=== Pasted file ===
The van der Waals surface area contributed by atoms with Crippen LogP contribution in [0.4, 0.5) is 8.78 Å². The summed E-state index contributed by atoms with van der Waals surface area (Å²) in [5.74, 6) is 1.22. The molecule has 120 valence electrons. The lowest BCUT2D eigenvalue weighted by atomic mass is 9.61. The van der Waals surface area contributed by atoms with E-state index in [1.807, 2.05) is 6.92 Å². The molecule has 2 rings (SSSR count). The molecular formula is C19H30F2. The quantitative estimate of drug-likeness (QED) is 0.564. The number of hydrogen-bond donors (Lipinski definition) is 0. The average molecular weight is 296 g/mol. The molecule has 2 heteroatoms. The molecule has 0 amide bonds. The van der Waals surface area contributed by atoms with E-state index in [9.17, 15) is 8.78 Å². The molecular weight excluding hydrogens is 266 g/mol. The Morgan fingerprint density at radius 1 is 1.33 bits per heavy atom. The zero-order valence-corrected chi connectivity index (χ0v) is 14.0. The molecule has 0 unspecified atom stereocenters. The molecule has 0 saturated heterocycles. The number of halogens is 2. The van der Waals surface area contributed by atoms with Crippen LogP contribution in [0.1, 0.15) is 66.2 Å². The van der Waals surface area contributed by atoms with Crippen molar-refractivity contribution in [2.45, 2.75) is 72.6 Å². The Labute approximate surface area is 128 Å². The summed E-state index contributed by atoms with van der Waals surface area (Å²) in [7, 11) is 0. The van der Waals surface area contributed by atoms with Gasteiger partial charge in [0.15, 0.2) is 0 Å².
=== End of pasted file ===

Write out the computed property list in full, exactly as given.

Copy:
The van der Waals surface area contributed by atoms with Crippen LogP contribution in [0.4, 0.5) is 8.78 Å². The summed E-state index contributed by atoms with van der Waals surface area (Å²) in [5.74, 6) is 1.22. The molecule has 120 valence electrons. The lowest BCUT2D eigenvalue weighted by atomic mass is 9.61. The van der Waals surface area contributed by atoms with E-state index in [1.807, 2.05) is 6.92 Å². The molecule has 2 rings (SSSR count). The molecular formula is C19H30F2. The quantitative estimate of drug-likeness (QED) is 0.564. The number of hydrogen-bond donors (Lipinski definition) is 0. The average molecular weight is 296 g/mol. The molecule has 2 heteroatoms. The molecule has 0 amide bonds. The van der Waals surface area contributed by atoms with E-state index in [9.17, 15) is 8.78 Å². The molecular weight excluding hydrogens is 266 g/mol. The Morgan fingerprint density at radius 1 is 1.33 bits per heavy atom. The zero-order valence-corrected chi connectivity index (χ0v) is 14.0. The molecule has 0 unspecified atom stereocenters. The molecule has 0 saturated heterocycles. The number of halogens is 2. The van der Waals surface area contributed by atoms with Crippen LogP contribution in [0.1, 0.15) is 66.2 Å². The van der Waals surface area contributed by atoms with Crippen molar-refractivity contribution in [2.45, 2.75) is 72.6 Å². The Labute approximate surface area is 128 Å². The summed E-state index contributed by atoms with van der Waals surface area (Å²) in [7, 11) is 0. The van der Waals surface area contributed by atoms with Gasteiger partial charge in [0.15, 0.2) is 0 Å².